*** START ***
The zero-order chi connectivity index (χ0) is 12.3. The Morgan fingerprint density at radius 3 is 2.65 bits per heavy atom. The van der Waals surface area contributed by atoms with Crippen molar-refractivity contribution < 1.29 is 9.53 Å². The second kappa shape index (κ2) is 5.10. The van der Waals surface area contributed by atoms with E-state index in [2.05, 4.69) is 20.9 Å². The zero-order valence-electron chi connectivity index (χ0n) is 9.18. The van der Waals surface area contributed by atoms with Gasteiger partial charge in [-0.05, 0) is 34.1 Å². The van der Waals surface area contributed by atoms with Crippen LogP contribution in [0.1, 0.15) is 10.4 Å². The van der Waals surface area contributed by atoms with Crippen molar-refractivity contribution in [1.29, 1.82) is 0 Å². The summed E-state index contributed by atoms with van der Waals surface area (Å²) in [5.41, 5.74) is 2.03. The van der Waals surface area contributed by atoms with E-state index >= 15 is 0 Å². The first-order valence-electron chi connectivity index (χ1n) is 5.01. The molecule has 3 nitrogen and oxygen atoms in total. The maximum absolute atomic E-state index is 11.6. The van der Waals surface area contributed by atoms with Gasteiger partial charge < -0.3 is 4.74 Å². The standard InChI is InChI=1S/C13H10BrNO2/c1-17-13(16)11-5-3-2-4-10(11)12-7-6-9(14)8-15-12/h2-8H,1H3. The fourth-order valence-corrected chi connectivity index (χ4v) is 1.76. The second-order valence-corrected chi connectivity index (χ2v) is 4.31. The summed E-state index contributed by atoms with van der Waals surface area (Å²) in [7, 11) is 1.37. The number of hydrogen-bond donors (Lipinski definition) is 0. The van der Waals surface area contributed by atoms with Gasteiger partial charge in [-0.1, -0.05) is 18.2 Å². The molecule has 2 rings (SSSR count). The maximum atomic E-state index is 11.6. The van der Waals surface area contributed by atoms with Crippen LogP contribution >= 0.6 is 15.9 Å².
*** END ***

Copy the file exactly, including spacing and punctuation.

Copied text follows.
The zero-order chi connectivity index (χ0) is 12.3. The Morgan fingerprint density at radius 3 is 2.65 bits per heavy atom. The van der Waals surface area contributed by atoms with Crippen molar-refractivity contribution < 1.29 is 9.53 Å². The second kappa shape index (κ2) is 5.10. The van der Waals surface area contributed by atoms with E-state index in [2.05, 4.69) is 20.9 Å². The zero-order valence-electron chi connectivity index (χ0n) is 9.18. The van der Waals surface area contributed by atoms with Gasteiger partial charge in [-0.05, 0) is 34.1 Å². The van der Waals surface area contributed by atoms with Crippen LogP contribution in [0.1, 0.15) is 10.4 Å². The van der Waals surface area contributed by atoms with Crippen molar-refractivity contribution in [1.29, 1.82) is 0 Å². The summed E-state index contributed by atoms with van der Waals surface area (Å²) in [5.41, 5.74) is 2.03. The van der Waals surface area contributed by atoms with E-state index >= 15 is 0 Å². The first-order valence-electron chi connectivity index (χ1n) is 5.01. The molecule has 3 nitrogen and oxygen atoms in total. The maximum absolute atomic E-state index is 11.6. The van der Waals surface area contributed by atoms with Gasteiger partial charge < -0.3 is 4.74 Å². The standard InChI is InChI=1S/C13H10BrNO2/c1-17-13(16)11-5-3-2-4-10(11)12-7-6-9(14)8-15-12/h2-8H,1H3. The fourth-order valence-corrected chi connectivity index (χ4v) is 1.76. The second-order valence-corrected chi connectivity index (χ2v) is 4.31. The summed E-state index contributed by atoms with van der Waals surface area (Å²) in [7, 11) is 1.37. The number of hydrogen-bond donors (Lipinski definition) is 0. The van der Waals surface area contributed by atoms with Gasteiger partial charge in [-0.1, -0.05) is 18.2 Å². The molecule has 2 rings (SSSR count). The maximum atomic E-state index is 11.6. The van der Waals surface area contributed by atoms with Crippen LogP contribution >= 0.6 is 15.9 Å².